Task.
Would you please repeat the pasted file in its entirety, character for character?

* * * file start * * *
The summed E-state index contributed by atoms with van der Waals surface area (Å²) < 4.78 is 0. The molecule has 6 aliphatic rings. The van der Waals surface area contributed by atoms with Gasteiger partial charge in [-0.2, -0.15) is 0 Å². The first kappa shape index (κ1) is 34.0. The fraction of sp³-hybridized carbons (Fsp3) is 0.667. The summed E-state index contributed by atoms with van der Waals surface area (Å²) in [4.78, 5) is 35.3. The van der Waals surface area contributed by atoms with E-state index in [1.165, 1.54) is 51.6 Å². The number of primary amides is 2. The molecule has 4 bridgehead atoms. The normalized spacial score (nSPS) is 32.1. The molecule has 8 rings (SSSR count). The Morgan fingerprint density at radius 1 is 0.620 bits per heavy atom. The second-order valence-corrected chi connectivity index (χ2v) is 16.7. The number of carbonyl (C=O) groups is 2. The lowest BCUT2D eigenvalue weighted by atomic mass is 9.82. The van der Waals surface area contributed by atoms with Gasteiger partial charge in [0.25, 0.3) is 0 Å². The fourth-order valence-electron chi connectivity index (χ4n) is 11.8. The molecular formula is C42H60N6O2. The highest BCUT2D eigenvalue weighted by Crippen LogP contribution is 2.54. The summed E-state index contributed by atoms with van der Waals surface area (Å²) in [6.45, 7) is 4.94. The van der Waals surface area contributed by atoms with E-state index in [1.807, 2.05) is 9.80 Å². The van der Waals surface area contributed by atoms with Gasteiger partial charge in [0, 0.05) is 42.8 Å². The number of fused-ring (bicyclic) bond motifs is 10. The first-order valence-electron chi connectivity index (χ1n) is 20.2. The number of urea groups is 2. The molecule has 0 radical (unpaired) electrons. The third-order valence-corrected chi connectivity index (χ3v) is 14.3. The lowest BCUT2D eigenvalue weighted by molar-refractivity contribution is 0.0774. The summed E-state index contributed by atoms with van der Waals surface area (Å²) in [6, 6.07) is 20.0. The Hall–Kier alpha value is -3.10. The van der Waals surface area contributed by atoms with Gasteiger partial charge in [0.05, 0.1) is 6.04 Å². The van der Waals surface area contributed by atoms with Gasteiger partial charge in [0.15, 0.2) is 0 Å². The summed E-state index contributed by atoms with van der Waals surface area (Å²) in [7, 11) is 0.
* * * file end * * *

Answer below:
The summed E-state index contributed by atoms with van der Waals surface area (Å²) < 4.78 is 0. The molecule has 6 aliphatic rings. The van der Waals surface area contributed by atoms with Gasteiger partial charge in [-0.2, -0.15) is 0 Å². The first kappa shape index (κ1) is 34.0. The fraction of sp³-hybridized carbons (Fsp3) is 0.667. The summed E-state index contributed by atoms with van der Waals surface area (Å²) in [4.78, 5) is 35.3. The van der Waals surface area contributed by atoms with E-state index in [1.165, 1.54) is 51.6 Å². The number of primary amides is 2. The molecule has 4 bridgehead atoms. The normalized spacial score (nSPS) is 32.1. The molecule has 8 rings (SSSR count). The Morgan fingerprint density at radius 1 is 0.620 bits per heavy atom. The second-order valence-corrected chi connectivity index (χ2v) is 16.7. The number of carbonyl (C=O) groups is 2. The lowest BCUT2D eigenvalue weighted by atomic mass is 9.82. The van der Waals surface area contributed by atoms with Gasteiger partial charge in [0.25, 0.3) is 0 Å². The fourth-order valence-electron chi connectivity index (χ4n) is 11.8. The molecular formula is C42H60N6O2. The highest BCUT2D eigenvalue weighted by Crippen LogP contribution is 2.54. The summed E-state index contributed by atoms with van der Waals surface area (Å²) in [6.45, 7) is 4.94. The van der Waals surface area contributed by atoms with E-state index in [1.807, 2.05) is 9.80 Å². The van der Waals surface area contributed by atoms with Gasteiger partial charge in [0, 0.05) is 42.8 Å². The number of fused-ring (bicyclic) bond motifs is 10. The first-order valence-electron chi connectivity index (χ1n) is 20.2. The number of urea groups is 2. The molecule has 0 radical (unpaired) electrons. The third-order valence-corrected chi connectivity index (χ3v) is 14.3. The lowest BCUT2D eigenvalue weighted by molar-refractivity contribution is 0.0774. The summed E-state index contributed by atoms with van der Waals surface area (Å²) in [6, 6.07) is 20.0. The Hall–Kier alpha value is -3.10. The van der Waals surface area contributed by atoms with Gasteiger partial charge in [0.05, 0.1) is 6.04 Å². The van der Waals surface area contributed by atoms with Gasteiger partial charge in [0.15, 0.2) is 0 Å². The summed E-state index contributed by atoms with van der Waals surface area (Å²) in [7, 11) is 0.